What have the North Slope producers done since Senate Bill 21 passed the Legislature?
They’ve ramped up drilling and ended a 24-year decline in North Slope oil production, that’s what. As recently as last December the state estimated a 4.4 percent decline for this year.
That’s now history.
The companies have also announced $8.5 billion in new projects that could add more than 100,000 barrels per day in new oil over the next eight years. This is in addition to $5 billion in new projects, mainly the Point Thomson gas project east of Prudhoe Bay and the CD-5 oil project near the Alpine field, that are already underway.
But for now — and most important immediately — production from the North Slope fields will result in about the same amount of oil this year as last year. The decline will have essentially stopped, at least for this year.
For the fiscal year 2014, production averaged 530,939 barrels per day compared to average production for the previous fiscal year of 531,639 b/d. The state fiscal year runs from July 1 through June 30.
Were it not for typical summer maintenance that reduced output by about 40,000 barrels per day in June compared to May, production would have exceeded the prior fiscal year.
The figures are subject to adjustment, said Cherie Neinhuis, a petroleum analyst with the state Department of Revenue, but the data indicates the state ended the 2014 fiscal year on June 30 with North Slope output roughly on par with the previous year.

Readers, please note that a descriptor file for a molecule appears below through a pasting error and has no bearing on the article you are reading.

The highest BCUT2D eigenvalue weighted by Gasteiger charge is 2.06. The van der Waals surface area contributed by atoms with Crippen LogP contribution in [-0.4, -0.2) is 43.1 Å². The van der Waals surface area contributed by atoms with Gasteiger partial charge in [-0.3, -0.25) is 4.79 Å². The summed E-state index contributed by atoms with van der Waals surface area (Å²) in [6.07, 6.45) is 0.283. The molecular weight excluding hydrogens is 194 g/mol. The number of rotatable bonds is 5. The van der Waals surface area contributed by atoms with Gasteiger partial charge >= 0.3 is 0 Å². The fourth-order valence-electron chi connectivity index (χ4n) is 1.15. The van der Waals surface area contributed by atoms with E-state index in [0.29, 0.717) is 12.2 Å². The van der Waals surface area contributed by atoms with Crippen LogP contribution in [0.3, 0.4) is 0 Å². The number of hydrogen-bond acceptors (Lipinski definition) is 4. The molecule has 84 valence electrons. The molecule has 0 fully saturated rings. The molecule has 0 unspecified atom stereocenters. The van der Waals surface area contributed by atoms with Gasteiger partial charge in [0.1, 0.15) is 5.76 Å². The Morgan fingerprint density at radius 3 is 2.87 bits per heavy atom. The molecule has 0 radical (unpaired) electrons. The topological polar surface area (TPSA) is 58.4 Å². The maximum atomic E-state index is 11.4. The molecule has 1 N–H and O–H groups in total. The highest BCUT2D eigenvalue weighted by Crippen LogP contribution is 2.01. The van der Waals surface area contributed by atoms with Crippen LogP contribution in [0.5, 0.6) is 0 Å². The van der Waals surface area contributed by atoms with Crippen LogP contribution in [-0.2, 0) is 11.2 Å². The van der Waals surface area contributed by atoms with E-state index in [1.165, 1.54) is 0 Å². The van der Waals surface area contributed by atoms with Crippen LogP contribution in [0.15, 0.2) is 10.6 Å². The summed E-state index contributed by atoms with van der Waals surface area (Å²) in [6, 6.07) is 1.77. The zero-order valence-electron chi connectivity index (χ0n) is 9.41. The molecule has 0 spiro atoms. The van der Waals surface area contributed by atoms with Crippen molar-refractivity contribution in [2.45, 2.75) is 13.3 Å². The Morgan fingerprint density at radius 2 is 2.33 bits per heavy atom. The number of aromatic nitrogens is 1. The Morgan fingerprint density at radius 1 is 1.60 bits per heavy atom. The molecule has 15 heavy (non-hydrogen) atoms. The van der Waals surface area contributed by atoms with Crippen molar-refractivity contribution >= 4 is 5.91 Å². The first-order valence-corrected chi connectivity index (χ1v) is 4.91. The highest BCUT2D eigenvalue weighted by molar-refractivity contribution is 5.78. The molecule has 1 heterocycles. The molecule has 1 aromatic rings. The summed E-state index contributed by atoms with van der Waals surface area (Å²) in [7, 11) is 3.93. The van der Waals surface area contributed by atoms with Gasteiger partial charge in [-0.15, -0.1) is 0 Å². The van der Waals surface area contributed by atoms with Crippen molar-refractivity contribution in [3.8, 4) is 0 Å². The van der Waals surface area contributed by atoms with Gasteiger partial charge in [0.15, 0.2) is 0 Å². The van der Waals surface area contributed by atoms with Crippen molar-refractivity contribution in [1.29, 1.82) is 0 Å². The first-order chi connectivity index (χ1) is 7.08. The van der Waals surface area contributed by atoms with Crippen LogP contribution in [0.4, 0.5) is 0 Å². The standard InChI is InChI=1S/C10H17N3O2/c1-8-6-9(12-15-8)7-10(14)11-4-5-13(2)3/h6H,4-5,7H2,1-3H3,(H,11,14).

This is a significant achievement because the average decline in production has been about 6 percent per year in recent years and was 8 percent between 2012 and 2013, according to the Revenue Department data.
A lot of new projects are being announced, but the real action, for now, is in big producing fields, the “legacy” Prudhoe Bay, Kuparuk River and Alpine fields, where the companies have ramped up drilling and “workovers” of wells. All of this has happened since the Legislature passed SB 21 in April 2013.
ConocoPhillips and BP, the two major North Slope field operators, have added four drilling rigs to their operations.
BP decided to add two rigs before the tax change was made, spokeswoman Dawn Patience said. However ConocoPhillips’ two rigs were added after the tax change, said Scott Jepson, ConocoPhillips’ vice president for external affairs. BP will have two additional rigs working by 2016, Patience said.
The best way to add new production, and to sustain it, is to get more rigs drilling wells, said Jepsen.
“If you want to see real progress, get more rigs working. New projects will enhance production at the margin but to really sustain production, new oil has to come from the legacy fields and drilling more wells is the best way to achieve that,” Jepsen said.
Jepsen said one of the two workover rigs put to work mainly repairing older wells has so far resulted in 3,000 barrels per day of new production. That rig went to work in mid-2013. Production results from the second rig, which was started up this spring, are not yet available because it has been drilling new wells that are not yet hooked up.